Joseph Stalin with "his little sparrow"
When the news spread last week about the passing away of Josef Stalin’s last surviving child, Svetlana Alliluyeva, there was a buzz among the members of the generation at the helm of power in India in the 1960s. Alliluyeva, who was called “my little sparrow” by Stalin, was responsible for a set of events that looked like they were right out of a James Bond film.
Alliluyeva, who visited India several times over the span of her lifetime, was in a romantic relationship with Brajesh Singh, an Indian communist, who lived in the Soviet Union. Singh, who hailed from a royal family in Uttar Pradesh, was drawn to communism in the 1930s. The Soviet authorities were opposed to the relationship and did not allow the couple to marry but they lived together in Sochi until Singh’s death. Stalin’s daughter cited the poor treatment meted out to Singh, as one of the reasons for her controversial defection to the West.
Singh’s death in October 1966 triggered a series of events that shook the foundation of the rock- solid diplomatic relationship between India and the Soviet Union. Singh, who Alliluyeva referred to as her husband, was cremated in the Soviet Union. On hearing of Alliluyeva’s plans of going to India to immerse Singh’s ashes in the Ganges, Alexey Kosygin tried to dissuade her, citing ‘sati,’ an old custom in certain parts of India, where a wife would be expected to throw herself on the funeral pyre of her husband. He claimed that her life would be in danger from villagers in Singh’s ancestral village. Rejecting these fears, Alliluyeva went to India two months after Singh’s death. She described her lover’s village near Allahabad to the New York Times as “paradise.”
Although she was staying as a guest of the ambassador in the Soviet embassy in New Delhi, she approached Indian authorities for permission to remain in the country. “This was a time when India was tilting towards the USSR and it was impossible for us to grant her any kind of asylum,” said a retired bureaucrat, who was working for the Indian Ministry of External Affairs. “We couldn’t jeopardise our relationship with the Soviets,” said the retired official, who wanted to remain anonymous over worries that he could be charged under an official secrets act.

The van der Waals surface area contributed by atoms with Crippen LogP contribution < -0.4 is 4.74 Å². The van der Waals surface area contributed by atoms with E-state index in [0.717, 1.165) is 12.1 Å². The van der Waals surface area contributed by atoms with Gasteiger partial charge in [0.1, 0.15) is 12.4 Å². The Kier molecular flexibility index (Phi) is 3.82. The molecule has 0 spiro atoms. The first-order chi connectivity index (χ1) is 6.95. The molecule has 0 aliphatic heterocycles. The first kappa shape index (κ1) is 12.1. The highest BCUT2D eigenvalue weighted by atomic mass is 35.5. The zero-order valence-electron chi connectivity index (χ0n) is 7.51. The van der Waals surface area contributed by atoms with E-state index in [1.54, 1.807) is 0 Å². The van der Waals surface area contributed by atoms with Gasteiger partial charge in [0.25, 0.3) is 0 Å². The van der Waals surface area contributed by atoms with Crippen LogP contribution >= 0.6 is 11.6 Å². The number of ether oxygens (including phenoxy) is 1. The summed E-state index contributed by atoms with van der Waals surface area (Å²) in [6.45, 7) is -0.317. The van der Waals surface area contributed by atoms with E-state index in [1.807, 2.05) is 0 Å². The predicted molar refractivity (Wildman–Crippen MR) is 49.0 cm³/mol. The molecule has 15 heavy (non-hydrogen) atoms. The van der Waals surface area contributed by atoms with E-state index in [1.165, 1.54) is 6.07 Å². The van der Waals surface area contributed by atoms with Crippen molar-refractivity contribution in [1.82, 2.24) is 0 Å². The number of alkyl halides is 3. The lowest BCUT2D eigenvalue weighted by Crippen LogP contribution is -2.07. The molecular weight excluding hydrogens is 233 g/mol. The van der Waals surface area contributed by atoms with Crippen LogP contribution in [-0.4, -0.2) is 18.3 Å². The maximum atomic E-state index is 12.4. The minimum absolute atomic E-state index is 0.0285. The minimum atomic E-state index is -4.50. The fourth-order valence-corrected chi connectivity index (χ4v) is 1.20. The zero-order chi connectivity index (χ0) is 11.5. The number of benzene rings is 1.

Alliluyeva stayed in India for another 3 months and when it was clear to her that India would not grant her requests to stay back indefinitely, she took the drastic step of approaching the United States Embassy in New Delhi.
According to her memoirs, Alliluyeva told Soviet Ambassador Nicholai Benediktov that she was making her final travel arrangements for the USSR and took a taxi from outside the Soviet Embassy directly to the US mission. The embassy was closed for the day, but Alliluyeva, who was fluent in English, convinced the officer on duty to contact the American ambassador to India, Chester Bowles. In order to ward off any potential Soviet accusations against the Americans, the ambassador demanded in writing, her request to defect. “The Americans were totally mum on the request, until she was quietly whisked away to Europe,” the retired Indian official said. Bowles offered Alliluyeva political asylum.
Alliluyeva was escorted by a CIA officer out of India to Rome, from where she travelled to Geneva, where she received a tourist visa for the United States. “The pressure would have mounted on us to expel her from India to the USSR, if she stayed longer,” the retired bureaucrat said. “We had to turn a blind eye towards her departure to minimise the damage in our relations with the Soviet Union.” He added that India would look like it was turning its back on Nehruvian principles of granting asylum to those who were oppressed in their homeland. “But we couldn’t deport her to the USSR either.”
The news of Alliluyeva defection to Geneva was made public by the American Mutual Radio Network. “We had to bear the brunt of Soviet anger for a while, but relations returned to normal after India refused to condemn the 1968 Soviet invasion of Czechoslovakia during the Prague Spring.” Relations between India and the USSR reached their peak with the signing of the Indo-Soviet Friendship Treaty in 1971.
Alliluyeva visited India several times after she became a naturalised US citizen and she also set up a foundation in the country in the name of Brajesh Singh. She briefly moved back to the USSR in the mid-1980s and then lived in England, before moving back permanently to the United States. No words can sum up the legacy she had to endure than what she told The Wisconsin State Journal, “Wherever I go, here, or Switzerland, or India, or wherever. Australia. Some island. I always will be a political prisoner of my father's name.”
Ajay Kamalakaran is a journalist, travel-writer and iconoclast, based in Mumbai, India. He was the editor of the Sakhalin Times in Yuzhno-Sakhalinsk, Russia from 2003 to 2007.
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